Six exceptional individuals were honored last night at the National Geographic Society’s 125th Anniversary Gala celebration for their efforts to lead exploration, advance scientific understanding, conserve natural resources and expand knowledge of the world.
At the sold-out event held at the National Building Museum in Washington, D.C., National Geographic Society CEO and Chairman John Fahey presented the Hubbard Medal—the Society’s highest honor—to explorer and filmmaker James Cameron, oceanographer Sylvia Earle and scientist and author Edward O. Wilson. Cameron and Earle were recognized for their critical efforts in ocean exploration and conservation, and Wilson was honored for his lifelong commitment to the planet’s rich diversity through his research and writing. Fahey presented the Chairman’s Award to philanthropist and humanitarian Howard G. Buffett for his contribution to conservation, the Adventurer of the Year Award to BASE jumper Felix Baumgartner for his 2012 feat of accelerating through the speed of sound in freefall to advance aerospace research, and the Alexander Graham Bell Medal to National Geographic Bee moderator and “Jeopardy!” host Alex Trebek for his 25 years of service to the Bee and his commitment to geography education. Cameron also received the Explorer of the Year Award for his record-setting solo dive to the deepest point of the ocean in 2012.
“Exploration for our founders in 1888 was driven by a desire for knowledge and adventure,” said Fahey. “Today we have the same goals, but our explorers—and those who support them—are driven by a deeper purpose. In this new age of exploration, they want to help navigate the increasingly complex relationship between humanity’s needs and the natural world that sustains us.”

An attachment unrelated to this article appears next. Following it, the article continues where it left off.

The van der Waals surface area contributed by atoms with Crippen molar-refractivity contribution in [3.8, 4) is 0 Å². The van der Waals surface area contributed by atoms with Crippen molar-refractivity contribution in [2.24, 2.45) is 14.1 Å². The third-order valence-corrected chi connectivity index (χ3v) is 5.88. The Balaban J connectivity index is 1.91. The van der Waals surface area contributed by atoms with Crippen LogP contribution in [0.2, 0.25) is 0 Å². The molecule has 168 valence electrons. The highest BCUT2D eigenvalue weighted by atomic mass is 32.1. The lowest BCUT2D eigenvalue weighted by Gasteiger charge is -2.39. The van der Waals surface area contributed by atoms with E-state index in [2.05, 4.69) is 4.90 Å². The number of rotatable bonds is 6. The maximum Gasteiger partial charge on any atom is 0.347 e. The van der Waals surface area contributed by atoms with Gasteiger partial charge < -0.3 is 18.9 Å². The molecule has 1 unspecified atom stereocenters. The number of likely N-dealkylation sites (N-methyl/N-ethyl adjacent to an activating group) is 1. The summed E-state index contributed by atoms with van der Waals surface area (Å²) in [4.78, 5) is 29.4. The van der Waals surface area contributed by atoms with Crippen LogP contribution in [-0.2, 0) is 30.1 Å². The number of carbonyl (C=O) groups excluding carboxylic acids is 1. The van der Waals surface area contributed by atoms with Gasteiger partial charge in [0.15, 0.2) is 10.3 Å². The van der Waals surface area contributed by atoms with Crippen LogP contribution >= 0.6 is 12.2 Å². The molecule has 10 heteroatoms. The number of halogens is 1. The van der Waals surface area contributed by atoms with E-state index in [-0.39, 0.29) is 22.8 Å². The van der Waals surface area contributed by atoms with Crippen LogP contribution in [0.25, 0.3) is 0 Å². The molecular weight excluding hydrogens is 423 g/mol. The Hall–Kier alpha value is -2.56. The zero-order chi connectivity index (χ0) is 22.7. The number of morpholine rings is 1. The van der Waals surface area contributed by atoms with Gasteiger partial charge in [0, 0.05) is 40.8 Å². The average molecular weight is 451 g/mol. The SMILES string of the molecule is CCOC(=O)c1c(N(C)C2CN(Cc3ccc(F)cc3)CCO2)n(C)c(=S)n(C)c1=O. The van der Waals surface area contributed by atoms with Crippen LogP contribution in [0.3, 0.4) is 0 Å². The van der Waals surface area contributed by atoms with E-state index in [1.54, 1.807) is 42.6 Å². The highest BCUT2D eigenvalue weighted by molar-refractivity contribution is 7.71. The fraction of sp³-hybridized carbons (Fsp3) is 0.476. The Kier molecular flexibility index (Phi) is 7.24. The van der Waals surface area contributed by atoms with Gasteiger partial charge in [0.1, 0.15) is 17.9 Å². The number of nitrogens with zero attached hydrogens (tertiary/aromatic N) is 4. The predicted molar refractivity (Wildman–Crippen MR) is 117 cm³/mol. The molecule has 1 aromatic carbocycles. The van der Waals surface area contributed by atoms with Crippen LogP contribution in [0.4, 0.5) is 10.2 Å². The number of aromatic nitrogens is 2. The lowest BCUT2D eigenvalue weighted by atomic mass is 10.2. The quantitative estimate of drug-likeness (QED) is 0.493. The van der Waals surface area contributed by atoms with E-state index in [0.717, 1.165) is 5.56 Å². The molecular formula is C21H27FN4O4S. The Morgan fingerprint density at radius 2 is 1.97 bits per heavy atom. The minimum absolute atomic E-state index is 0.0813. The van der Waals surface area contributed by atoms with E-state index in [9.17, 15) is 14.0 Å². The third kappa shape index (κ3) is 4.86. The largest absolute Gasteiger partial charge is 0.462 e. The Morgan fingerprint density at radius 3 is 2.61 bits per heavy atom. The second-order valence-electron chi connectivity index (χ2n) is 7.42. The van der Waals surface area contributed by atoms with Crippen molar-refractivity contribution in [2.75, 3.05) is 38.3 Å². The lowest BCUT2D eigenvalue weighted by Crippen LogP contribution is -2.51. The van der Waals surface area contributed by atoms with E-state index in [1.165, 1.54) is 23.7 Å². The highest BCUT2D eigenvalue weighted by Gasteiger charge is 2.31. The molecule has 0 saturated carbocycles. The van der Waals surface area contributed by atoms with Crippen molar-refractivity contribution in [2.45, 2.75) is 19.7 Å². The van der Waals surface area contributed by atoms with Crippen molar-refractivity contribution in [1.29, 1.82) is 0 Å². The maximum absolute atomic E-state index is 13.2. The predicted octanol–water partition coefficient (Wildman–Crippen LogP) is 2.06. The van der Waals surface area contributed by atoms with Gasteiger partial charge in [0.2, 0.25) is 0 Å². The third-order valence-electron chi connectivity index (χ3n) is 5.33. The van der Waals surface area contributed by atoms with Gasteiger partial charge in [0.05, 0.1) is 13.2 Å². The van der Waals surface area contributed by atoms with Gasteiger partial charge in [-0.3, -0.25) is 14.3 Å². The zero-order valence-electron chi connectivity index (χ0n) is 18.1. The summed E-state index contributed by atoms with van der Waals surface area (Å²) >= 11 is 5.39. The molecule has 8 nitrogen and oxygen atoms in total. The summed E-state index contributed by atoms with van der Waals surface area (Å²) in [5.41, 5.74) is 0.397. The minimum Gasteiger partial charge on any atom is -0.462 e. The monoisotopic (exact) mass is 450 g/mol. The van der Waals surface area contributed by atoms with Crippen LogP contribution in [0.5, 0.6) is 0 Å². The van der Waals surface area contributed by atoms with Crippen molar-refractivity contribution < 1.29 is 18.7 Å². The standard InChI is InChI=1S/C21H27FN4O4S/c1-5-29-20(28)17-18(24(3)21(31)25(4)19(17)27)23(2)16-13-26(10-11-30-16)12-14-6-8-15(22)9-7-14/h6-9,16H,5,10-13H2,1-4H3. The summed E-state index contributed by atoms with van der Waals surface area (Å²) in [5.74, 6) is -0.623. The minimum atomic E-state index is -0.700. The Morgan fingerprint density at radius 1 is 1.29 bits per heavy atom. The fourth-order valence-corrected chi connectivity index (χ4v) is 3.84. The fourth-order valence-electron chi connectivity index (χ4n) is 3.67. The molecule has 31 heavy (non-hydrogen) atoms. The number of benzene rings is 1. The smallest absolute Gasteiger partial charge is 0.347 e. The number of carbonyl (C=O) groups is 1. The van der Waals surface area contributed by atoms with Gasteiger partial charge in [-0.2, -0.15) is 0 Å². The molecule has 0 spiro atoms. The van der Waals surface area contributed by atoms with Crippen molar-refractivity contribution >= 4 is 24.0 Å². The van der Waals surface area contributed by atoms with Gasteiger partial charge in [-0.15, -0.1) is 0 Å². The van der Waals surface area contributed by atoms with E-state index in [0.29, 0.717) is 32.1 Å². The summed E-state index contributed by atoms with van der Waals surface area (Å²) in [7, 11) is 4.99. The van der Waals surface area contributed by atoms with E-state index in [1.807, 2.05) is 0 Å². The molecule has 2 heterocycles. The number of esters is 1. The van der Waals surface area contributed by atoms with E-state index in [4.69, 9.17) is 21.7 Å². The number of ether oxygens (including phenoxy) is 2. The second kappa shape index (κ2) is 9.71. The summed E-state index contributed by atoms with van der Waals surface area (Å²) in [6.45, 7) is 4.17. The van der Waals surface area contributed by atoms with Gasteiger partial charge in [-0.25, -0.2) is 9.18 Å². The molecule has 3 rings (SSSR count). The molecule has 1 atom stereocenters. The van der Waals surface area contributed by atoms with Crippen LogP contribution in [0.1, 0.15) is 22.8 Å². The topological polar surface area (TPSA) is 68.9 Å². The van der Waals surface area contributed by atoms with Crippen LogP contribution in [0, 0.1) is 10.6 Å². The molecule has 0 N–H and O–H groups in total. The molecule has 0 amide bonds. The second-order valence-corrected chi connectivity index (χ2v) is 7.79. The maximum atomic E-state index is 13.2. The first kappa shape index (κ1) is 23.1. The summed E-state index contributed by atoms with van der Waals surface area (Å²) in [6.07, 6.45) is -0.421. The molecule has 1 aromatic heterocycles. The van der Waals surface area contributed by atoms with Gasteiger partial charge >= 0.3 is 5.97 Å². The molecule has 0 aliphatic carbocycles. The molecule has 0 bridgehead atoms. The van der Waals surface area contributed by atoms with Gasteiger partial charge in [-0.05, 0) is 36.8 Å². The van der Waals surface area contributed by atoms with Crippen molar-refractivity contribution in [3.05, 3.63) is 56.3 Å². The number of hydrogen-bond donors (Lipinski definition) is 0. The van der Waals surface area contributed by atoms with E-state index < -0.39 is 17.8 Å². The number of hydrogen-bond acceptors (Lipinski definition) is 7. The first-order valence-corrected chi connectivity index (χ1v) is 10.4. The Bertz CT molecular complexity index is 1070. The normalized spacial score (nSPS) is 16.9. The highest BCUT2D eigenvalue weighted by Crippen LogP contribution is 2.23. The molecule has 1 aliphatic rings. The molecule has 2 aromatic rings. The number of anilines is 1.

After the presentation, Baumgartner and Cameron, who have traveled to the highest and lowest places on Earth, respectively, sat down with Fahey to discuss risk. “I’m not a risk taker, I’m a risk manager,” said Baumgartner. Cameron revealed that he is motivated by personal challenge, not by risk.
I had the chance to ask Baumgarter how being National Geographic’s Adventurer of the Year compared to all the other recognition and awards he has received since his historic dive from the stratosphere. “Being the Adventurer of the Year matters to me the most because it is the most serious award I have received,” he replied.
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